The Covid-19 pandemic sparked a legion of businesses to restructure their workforce into a remote one. This sudden reorganization heightened stress, disconnect, and pressure throughout cross-functional teams and between managers and peers. Employers who remained open, had to find new methods to meet market demand. Individuals who were fortunate to keep their jobs, had to juggle numerous professional and personal responsibilities. This “new way of life” was overwhelming! It made it difficult to stay healthy emotionally, socially, and physically. But 2021 does not have to be the same. Employers and their HR teams can create programs to support their employees’ well-being nationwide.

Below is a list of successful wellness programs that have been rolled out by government institutions and other corporate organizations for their corporate community. Though these programs are noteworthy, they may not fit every corporate group’s demographic, interest, workload, and lifestyle. In fact, if an employer desires to build the best program for his or her team, this person must conduct research and create a focus group that can attest to the efficacy of these programs.

What is wellness?

Before we review a variety of wellness programs, let us consider the meaning and importance of wellness at work. The Global Wellness Institute states that wellness is the active pursuit of activities, choices, and lifestyles that leads one to a state of holistic health. It is the continuous effort to reach a state of ultimate happiness in every area of one’s life: physically, mentally, emotionally, spiritually, socially, and environmentally.

What is Wellness?

What is a wellness program?

Concentra, a health care company, defines a wellness program as a complete health strategy designed to maintain or improve the well-being of its participant through proper diet, exercise, stress management, and illness prevention. Wellness programs can include smoking cessation, weight loss education, fitness challenges, therapy, and many other plans designed to increase an individual’s overall health. In other words, wellness programs help people focus proactively on prevention and maximization of their quality of life. They adopt new attitudes and lifestyles that improve health, prevent disease, and enhance their energy and sense of well-being. Wellness is proactive, preventive, and driven by self-responsibility.

In the past, primary care physicians and insurance companies offered wellness programs. However, due to the programs’ cost savings benefits, there has been a growing trend for companies to develop wellness programs at work.

What is the importance of a wellness program?

One of the most significant benefits of adopting a wellness program is helping people adopt and maintain healthy habits. These healthy habits lead them to have lower health risks, and with lower health risks, they have fewer chances of getting chronic diseases. With fewer chronic diseased employees on the company’s payroll, an employer has fewer health care costs in the long run. Ultimately, this plan benefits both the employer and the employee long-term.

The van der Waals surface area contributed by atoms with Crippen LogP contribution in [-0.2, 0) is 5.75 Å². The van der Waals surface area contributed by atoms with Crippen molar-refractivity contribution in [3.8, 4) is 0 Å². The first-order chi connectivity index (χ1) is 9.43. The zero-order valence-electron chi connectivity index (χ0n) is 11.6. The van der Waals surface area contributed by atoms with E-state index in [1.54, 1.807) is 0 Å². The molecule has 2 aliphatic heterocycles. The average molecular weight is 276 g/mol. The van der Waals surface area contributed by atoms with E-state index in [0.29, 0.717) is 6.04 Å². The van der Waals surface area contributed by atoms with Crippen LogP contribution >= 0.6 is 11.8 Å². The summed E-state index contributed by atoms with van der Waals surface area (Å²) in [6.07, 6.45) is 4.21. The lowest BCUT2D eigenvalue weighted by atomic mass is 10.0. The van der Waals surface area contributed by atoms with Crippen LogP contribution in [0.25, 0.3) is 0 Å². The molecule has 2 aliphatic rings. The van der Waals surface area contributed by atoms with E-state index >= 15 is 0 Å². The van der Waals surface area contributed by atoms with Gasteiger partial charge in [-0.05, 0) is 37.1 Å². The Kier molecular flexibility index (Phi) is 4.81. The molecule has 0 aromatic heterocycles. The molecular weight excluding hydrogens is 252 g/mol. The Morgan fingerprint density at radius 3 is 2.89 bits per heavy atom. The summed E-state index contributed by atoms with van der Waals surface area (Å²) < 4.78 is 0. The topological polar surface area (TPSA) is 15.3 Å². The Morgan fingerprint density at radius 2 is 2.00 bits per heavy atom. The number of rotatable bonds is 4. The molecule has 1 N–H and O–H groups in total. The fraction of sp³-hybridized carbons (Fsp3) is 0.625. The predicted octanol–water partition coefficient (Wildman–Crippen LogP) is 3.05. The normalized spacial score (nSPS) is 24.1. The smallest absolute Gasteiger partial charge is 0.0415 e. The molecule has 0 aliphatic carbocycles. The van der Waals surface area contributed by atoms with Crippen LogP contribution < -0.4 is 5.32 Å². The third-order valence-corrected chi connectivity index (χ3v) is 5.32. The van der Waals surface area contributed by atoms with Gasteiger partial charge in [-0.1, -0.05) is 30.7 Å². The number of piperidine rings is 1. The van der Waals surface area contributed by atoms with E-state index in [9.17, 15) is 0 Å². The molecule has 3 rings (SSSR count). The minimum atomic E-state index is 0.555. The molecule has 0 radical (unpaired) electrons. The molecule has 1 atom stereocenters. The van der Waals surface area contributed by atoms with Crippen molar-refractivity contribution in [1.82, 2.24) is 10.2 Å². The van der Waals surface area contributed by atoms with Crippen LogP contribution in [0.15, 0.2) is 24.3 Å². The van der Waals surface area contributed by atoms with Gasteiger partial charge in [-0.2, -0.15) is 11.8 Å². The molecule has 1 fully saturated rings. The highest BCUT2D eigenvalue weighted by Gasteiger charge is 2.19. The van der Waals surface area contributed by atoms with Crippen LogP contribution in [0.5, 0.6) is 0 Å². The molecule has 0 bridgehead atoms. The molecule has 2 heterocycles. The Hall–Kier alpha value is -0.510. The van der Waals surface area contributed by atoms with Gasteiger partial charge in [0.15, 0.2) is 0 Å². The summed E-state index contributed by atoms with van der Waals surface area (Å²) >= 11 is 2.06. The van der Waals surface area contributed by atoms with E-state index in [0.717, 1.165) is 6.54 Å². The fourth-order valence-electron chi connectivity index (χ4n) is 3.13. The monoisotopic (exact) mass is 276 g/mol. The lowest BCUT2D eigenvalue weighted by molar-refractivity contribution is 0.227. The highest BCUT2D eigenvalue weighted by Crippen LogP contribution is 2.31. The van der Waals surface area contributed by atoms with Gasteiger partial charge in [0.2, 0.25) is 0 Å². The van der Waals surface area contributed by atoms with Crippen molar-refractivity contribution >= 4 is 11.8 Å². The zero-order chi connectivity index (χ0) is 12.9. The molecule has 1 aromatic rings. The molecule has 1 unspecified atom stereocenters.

Benefits of a wellness program

Not only do workplace wellness programs decrease medical care costs and insurance premiums, but they also increase employee morale and loyalty. Employees who receive these new benefits, believe their employer cares about their wellbeing and are willing to stay longer with the company. Plus, healthier employees manifest lower absenteeism and higher productivity. They are less likely to be injured on the job. As a result, employers experience a decrease in workers’ compensation insurance as well.

Lastly, wellness programs can help alleviate depression, its symptoms and improve satisfaction in a person’s life. If employees participate in a wellness program, they are likely to adopt and maintain healthy behaviors for years to come.

How to administer a virtual wellness program

Developing a workplace wellness program isn’t rocket science, but it is a tedious process that demands patience. One must:

  • Establish the goal(s) of the wellness program.
  • Outline the activities that will support those goals.
  • Decide the company’s level of involvement.
  • Determine the budget.
  • Choose employee rewards or incentives.
  • Write the policy and program rules.
  • Communicate the program to the employees.
  • Evaluate the program for improvements periodically.
  • Assess the return on investment (ROI) regularly.

Once the employer has completed steps 1-6, it is time to roll out the new program to its workforce. Pre-COVID-19 era, employers could provide information in a variety of formats: videos, pamphlets, emails, health-related quizzes, bulletin boards, and or in-person sessions. In 2021, employers can still distribute information in most of these formats by utilizing the web or email, especially if their employees are working remotely.

For example, websites can also host educational or motivational videos. Pamphlets can be emailed as pdfs or loaded online. Bulletin boards can be converted to e-newsletters or announcements posted on the employees’ portal. In-person sessions can be conducted virtually in chat rooms, virtual rooms, or video conferencing tools such as Zoom or MS Teams.

If an employer does not have the means to create custom websites, intranets or applications for its wellness program, he or she can utilize free programs on popular applications such as Nike, Samsung Health, Noom, or Lose It. They can download these apps at the Apple App Store or Google Play Store. Free or low-cost subscriptions are available.

Types of wellness activities

Coaching: Not everyone is intrinsically motivated to follow a wellness program. Research finds that 80% of employees do not have the inner drive to do so. Therefore, employees should have some degree of encouragement and support to help them reach their goals. Utilizing health coaching and proprietary technology will help sustain your program’s participation and engagement. OMC Wellness reported that employee participation levels increase as high as 85% or higher when participants are followed. Their program helped reduce high-risk participants by 24% in the first year and increase low-risk participants by 36% in the first year.